Chandler Parsons: Playing For USA Basketball A 'Surreal' Experience
Las Vegas, Nevada
Chandler Parsons is unlikely to ever experience another day like July 13, 2014.
The mixed emotions of officially changing teams — from the Houston Rockets to the Dallas Mavericks — would have been enough, but it was that same night that Parsons was invited to compete in training camp for the USA Men’s National Team. With everything else going on, did Parsons need a minute to consider the opportunity?
“Less than half a second,” he said. “There was no way I was going to turn this down.”
While he didn’t necessarily plan on changing NBA teams, Parsons has planned on wearing a USA jersey for a long time. Like most Americans, Parsons has fond memories of the Dream Team. He also remembers Vince Carter’s defining dunk over 7-foot-2 Frederic Weis of France in 2000, and Parsons would like the chance to create his own red, white and blue highlights.
“Watching all those teams as a kid it’s still surreal to me that I’m here but hopefully I can take advantage of this opportunity,” he said.
Parsons, a 6-9 small forward, is one of 19 players competing for 12 spots on the USA Basketball roster for the FIBA Basketball World Cup in Spain. The World Cup doesn’t start for another month but training camp got underway Monday with the National Team and a dozen Select Team players taking over the courts at the Mendenhall Center on UNLV’s campus.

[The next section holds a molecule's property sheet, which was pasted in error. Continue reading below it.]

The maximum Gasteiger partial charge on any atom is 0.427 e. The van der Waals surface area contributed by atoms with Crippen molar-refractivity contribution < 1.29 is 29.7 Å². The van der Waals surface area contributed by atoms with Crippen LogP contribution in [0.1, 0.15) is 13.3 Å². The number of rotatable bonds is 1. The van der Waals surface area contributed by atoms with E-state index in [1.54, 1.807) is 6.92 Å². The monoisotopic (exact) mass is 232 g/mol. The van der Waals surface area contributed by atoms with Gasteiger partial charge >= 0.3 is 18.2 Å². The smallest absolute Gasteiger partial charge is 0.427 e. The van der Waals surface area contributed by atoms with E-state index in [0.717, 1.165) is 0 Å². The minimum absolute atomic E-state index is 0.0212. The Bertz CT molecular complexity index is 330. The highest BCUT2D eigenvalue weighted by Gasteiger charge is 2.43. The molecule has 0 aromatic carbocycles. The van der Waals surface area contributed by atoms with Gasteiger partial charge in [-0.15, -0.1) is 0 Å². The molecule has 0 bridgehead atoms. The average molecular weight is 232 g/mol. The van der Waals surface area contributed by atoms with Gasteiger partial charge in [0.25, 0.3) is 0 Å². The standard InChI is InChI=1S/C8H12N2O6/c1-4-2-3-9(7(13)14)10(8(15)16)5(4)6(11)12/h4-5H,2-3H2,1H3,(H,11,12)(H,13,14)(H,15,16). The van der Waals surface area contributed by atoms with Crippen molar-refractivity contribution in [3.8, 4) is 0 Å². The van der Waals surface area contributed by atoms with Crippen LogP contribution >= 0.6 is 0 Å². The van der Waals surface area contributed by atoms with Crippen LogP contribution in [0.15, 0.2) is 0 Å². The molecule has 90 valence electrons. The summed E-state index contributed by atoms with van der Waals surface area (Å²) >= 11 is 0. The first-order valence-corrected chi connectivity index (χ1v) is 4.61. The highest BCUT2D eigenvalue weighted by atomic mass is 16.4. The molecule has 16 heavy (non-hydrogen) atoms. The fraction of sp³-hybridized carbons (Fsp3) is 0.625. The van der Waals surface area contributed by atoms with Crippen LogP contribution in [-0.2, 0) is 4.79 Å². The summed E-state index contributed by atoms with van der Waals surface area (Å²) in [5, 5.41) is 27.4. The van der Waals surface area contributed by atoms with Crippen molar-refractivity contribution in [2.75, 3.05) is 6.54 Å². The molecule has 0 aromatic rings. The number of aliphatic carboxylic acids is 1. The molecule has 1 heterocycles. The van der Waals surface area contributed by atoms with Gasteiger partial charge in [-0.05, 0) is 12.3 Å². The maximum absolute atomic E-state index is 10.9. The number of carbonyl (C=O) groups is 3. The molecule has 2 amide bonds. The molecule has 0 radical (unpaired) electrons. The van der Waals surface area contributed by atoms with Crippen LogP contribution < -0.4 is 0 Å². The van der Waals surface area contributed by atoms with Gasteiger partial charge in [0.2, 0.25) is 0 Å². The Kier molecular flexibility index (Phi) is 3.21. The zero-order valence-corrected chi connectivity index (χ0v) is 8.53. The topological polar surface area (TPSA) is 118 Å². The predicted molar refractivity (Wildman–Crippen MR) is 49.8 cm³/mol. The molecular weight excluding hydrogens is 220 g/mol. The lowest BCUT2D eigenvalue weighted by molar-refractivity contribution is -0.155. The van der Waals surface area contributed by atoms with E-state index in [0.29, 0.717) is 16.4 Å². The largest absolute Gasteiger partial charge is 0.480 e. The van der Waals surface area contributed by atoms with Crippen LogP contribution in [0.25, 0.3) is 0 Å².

If players like LeBron James and Carmelo Anthony had decided to compete this summer, there might not have been space for Parsons in camp. Their absence is his possible gain.
“The dynamic is always changing,” said head coach Mike Krzyzewski. “There is a dynamic for the Olympics and there is a dynamic for the World Cup because of how people want to be involved with it.”
One guy who committed himself to chasing a third straight gold medal is Oklahoma City Thunder forward Kevin Durant. He emerged from a star-studded lineup to average a USA Team best 22.8 points per game and claim MVP honors at the World Championship in 2010. Now that he’s the leader and face of USA Basketball, Durant said he’s not worried about having to carry the load by himself because of the way Krzyzewski and managing director Jerry Colangelo structure the teams.
“They make sure we have a plan four to six years ahead,” Durant said. “These guys have been here before and know the system.”
Parsons’ only previous USA Basketball experience was at mini-camp last summer. Still, he held his own going against Durant for much of Monday’s practices and had to pinch himself to make sure this experience was real.
“Playing for USA Basketball still gives me goose bumps, just saying that and putting on the jersey,” Parsons said. “It will never get old.”
Parsons’ best chance at making the 12-man roster is by utilizing his versatility. His outside shooting creates matchup problems on offense, but the key for a demanding, defensive-minded coaching staff will be how well he performs at the other end.
“He can stretch the floor and hopefully play defense on multiple positions,” Krzyzewski. “He wants to be here and he’s going to be in contention for one of those spots where he’s a complimentary player.”
To Parsons it doesn’t matter what kind of role he has on the World Cup roster, just so long as he has one. A lot changed for Parsons on July 13 and doing whatever he can to help USA Basketball win gold would go a long way in defining both that day and his future.
“This is a big summer for me,” Parsons said. “I have a lot to prove.”